The embattled police chief at the center of a fatal neighborhood watch shooting temporarily stepped down Thursday, saying he had become a distraction to the investigation.
Sanford Police Chief Bill Lee has been heavily criticized after his officers decided not to arrest George Zimmerman, a neighborhood watch volunteer who shot an unarmed black teen to death on Feb. 26.
"As a former homicide investigator, a career law enforcement officer and a father, I am keenly aware of the emotions associated with this tragic death of a child. I'm also aware that my role as a leader of this agency has become a distraction from the investigation," Lee said.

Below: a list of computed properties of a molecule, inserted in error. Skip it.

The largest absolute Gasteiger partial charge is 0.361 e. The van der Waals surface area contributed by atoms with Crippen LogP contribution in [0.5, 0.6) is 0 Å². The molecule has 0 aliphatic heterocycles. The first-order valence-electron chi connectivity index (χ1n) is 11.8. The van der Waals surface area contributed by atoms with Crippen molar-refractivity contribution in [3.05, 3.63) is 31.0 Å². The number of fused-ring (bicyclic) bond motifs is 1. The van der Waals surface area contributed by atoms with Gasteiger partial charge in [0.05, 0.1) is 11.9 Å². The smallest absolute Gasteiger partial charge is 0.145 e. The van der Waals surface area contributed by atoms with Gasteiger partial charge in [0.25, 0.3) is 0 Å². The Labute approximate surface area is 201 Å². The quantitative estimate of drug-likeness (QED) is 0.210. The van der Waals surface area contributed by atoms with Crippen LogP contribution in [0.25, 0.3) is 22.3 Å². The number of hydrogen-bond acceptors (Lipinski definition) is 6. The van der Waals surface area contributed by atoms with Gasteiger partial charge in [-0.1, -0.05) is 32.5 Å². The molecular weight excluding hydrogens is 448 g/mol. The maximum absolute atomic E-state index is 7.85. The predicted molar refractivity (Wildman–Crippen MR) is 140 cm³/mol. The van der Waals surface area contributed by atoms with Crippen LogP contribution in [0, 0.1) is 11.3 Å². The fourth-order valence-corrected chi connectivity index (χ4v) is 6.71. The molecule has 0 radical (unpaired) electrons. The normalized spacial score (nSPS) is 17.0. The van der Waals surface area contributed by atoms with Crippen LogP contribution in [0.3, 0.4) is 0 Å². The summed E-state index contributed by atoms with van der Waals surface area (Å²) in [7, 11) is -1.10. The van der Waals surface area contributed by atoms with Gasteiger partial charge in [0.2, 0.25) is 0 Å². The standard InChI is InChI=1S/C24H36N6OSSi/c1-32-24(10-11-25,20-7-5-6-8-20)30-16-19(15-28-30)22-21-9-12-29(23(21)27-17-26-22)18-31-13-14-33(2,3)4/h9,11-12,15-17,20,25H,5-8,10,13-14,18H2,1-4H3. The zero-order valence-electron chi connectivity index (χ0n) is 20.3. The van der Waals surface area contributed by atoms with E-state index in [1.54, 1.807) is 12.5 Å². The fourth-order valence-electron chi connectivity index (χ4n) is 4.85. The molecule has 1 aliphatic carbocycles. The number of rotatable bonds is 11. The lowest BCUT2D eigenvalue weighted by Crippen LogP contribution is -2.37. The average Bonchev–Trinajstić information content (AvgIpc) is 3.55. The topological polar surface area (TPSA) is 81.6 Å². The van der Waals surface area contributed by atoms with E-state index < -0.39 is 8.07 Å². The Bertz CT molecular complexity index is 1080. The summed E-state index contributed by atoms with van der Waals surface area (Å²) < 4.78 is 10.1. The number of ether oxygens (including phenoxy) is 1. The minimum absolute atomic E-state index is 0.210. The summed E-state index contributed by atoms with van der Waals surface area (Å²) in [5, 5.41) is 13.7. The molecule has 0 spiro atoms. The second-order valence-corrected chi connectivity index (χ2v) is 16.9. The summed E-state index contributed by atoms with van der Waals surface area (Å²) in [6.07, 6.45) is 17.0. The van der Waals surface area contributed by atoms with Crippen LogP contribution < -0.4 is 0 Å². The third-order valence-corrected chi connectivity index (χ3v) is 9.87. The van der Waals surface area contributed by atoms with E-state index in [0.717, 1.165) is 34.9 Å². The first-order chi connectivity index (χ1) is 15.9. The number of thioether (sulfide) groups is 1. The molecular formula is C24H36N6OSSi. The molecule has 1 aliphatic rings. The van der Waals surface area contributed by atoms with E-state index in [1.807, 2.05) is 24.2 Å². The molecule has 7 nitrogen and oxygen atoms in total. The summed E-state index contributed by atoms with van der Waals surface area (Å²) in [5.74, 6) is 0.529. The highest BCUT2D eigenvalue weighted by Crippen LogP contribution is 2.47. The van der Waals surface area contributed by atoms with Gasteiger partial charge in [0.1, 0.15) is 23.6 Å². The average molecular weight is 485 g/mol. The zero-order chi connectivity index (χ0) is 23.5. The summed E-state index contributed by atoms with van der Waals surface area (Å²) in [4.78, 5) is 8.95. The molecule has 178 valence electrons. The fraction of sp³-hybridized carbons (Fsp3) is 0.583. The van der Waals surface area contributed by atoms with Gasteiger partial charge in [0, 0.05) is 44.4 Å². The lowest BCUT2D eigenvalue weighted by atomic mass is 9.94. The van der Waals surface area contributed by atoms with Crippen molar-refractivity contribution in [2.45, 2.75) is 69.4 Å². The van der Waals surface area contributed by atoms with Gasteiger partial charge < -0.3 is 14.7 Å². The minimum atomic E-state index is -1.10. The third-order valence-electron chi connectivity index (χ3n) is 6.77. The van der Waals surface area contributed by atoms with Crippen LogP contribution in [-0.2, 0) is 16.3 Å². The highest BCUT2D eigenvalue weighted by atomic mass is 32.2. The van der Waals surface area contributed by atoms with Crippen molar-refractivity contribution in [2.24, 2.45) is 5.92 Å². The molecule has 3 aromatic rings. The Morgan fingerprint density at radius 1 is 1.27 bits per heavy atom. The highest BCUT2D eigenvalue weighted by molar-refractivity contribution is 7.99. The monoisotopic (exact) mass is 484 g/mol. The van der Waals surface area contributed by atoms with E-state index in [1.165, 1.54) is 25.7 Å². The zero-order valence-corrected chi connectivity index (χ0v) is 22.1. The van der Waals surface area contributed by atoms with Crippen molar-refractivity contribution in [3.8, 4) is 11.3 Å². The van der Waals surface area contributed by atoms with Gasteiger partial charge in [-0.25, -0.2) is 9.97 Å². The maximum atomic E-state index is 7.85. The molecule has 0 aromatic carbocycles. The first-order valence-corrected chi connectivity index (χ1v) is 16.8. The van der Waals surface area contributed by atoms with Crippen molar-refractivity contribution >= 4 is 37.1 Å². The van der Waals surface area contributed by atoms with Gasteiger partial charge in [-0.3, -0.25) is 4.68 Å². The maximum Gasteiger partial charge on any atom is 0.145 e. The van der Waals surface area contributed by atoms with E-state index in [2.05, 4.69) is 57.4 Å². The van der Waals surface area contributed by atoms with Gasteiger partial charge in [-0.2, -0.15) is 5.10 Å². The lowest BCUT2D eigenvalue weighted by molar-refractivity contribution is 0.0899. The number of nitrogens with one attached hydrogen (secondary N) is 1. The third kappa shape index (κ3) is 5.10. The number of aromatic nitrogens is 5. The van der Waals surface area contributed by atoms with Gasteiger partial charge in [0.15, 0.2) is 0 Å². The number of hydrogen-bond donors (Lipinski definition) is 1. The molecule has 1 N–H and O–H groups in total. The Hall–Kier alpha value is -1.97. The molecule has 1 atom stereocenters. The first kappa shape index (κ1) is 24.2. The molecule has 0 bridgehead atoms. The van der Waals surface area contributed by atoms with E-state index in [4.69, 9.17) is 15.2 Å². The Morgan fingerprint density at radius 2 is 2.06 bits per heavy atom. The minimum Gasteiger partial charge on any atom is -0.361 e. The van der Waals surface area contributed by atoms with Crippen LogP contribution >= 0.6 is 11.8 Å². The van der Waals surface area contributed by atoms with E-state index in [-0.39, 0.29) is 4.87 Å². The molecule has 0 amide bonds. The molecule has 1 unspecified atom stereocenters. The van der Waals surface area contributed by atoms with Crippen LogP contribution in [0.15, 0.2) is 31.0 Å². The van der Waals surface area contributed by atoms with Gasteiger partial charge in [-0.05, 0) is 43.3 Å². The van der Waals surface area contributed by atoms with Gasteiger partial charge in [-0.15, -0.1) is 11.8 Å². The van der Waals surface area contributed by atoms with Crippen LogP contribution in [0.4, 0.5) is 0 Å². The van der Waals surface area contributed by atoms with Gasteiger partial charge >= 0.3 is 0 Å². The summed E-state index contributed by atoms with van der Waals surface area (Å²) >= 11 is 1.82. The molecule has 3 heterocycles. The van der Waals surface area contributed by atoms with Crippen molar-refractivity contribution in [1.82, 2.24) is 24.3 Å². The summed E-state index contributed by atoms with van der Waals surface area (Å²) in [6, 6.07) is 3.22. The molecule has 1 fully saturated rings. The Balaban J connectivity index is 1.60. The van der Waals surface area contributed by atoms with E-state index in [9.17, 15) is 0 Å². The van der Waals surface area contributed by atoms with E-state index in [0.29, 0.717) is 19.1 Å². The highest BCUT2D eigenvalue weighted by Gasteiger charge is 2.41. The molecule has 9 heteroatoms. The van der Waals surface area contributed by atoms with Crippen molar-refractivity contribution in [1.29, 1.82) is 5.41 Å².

The shooting has sparked several protests, and city commissioners gave the chief a "no confidence" vote on Wednesday night.
Zimmerman claims the shooting was self-defense. He told police 17-year-old Trayvon Martin attacked him after he had given up on chasing the teenager and was returning to his sport utility vehicle.
The police chief has said authorities were prohibited from making an arrest based on the facts and circumstances they had at the time of the shooting. He said he continued to stand behind his agency's investigation.
"I must temporarily remove myself from the position as police chief for the city of Sanford. I do this in the hopes of restoring some semblance of calm to a city which has been in turmoil for several weeks," he said. "It is my hope that the investigation will move forward swiftly and appropriately through the justice system and that a final determination in this case is reached."
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